Choosing the Right Approach for the Situation
Types of Leadership Styles
There are as many approaches to leadership as there are leaders, from Lewin’s Leadership Styles framework of the 1930s to the more recent ideas about transformational leadership. There are also many general styles, including servant and transactional leadership. Building awareness of frameworks and styles can help you to develop your approach and to be a more effective leader.
From Mahatma Gandhi and Winston Churchill, to Martin Luther King and Steve Jobs, there can be as many ways to lead people as there are leaders.
Fortunately, businesspeople and psychologists have developed useful frameworks that describe the main ways that people lead. When you understand these frameworks, you can develop your own approach to leadership, and become a more effective leader as a result.
In this article and video, we'll highlight some of the common approaches to leadership that you can use. We'll also look at some specific styles of leadership, and we'll explore the advantages and disadvantages of each.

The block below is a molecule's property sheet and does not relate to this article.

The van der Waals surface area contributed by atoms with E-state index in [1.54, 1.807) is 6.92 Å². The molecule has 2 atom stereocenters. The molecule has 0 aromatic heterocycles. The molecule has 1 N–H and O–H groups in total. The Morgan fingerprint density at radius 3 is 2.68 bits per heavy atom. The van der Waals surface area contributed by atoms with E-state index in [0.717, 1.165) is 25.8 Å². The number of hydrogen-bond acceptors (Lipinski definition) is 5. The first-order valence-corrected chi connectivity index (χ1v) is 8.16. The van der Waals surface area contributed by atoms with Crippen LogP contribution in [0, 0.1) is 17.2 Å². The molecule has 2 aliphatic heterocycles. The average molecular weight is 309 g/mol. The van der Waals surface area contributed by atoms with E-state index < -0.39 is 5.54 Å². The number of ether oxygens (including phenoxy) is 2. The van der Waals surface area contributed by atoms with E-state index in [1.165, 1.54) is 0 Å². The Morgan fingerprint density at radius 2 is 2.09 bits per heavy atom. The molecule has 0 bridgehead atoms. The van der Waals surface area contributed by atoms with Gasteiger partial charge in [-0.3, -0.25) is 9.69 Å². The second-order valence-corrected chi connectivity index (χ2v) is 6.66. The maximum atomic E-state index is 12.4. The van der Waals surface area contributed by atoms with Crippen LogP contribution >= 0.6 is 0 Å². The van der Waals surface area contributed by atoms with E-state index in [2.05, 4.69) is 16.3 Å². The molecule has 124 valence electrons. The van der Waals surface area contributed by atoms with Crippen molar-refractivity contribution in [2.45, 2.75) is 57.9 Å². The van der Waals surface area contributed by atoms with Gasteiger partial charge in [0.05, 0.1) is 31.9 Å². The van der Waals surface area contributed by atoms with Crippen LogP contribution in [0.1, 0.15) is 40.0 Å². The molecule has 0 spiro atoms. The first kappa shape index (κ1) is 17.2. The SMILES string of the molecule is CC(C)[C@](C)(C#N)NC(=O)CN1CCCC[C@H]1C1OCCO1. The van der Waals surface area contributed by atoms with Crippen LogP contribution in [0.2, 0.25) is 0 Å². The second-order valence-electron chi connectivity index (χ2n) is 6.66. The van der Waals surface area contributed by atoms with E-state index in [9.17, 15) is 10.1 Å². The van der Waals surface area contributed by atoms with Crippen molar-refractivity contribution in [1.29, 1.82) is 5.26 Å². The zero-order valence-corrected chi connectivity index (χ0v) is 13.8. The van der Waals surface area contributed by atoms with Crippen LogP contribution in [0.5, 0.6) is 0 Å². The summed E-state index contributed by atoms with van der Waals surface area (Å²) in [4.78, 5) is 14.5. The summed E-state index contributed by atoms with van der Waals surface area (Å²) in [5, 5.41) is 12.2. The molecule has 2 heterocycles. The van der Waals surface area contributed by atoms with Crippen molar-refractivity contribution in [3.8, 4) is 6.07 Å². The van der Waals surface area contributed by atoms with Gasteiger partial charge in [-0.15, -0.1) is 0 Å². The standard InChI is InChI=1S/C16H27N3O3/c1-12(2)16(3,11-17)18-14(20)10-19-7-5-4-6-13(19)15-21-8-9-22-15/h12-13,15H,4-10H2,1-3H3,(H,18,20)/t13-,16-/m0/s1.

Learn how to use a variety of different
frameworks and styles to become a more effective leader.
These frameworks and styles of leadership are based on several different approaches to leadership. You can read more about these approaches in our article on Core Leadership Theories.
Useful Leadership Style Frameworks
So, let's look at some useful approaches – shown mainly in the order they appeared – that you can use to become a more effective leader. Your own, personal approach is likely to be a blend of these, depending on your own preferences, your people's needs, and the situation you're in.
Lewin's Leadership Styles
Psychologist Kurt Lewin developed his framework in the 1930s, and it provided the foundation of many of the approaches that followed afterwards. He argued that there are three major styles of leadership: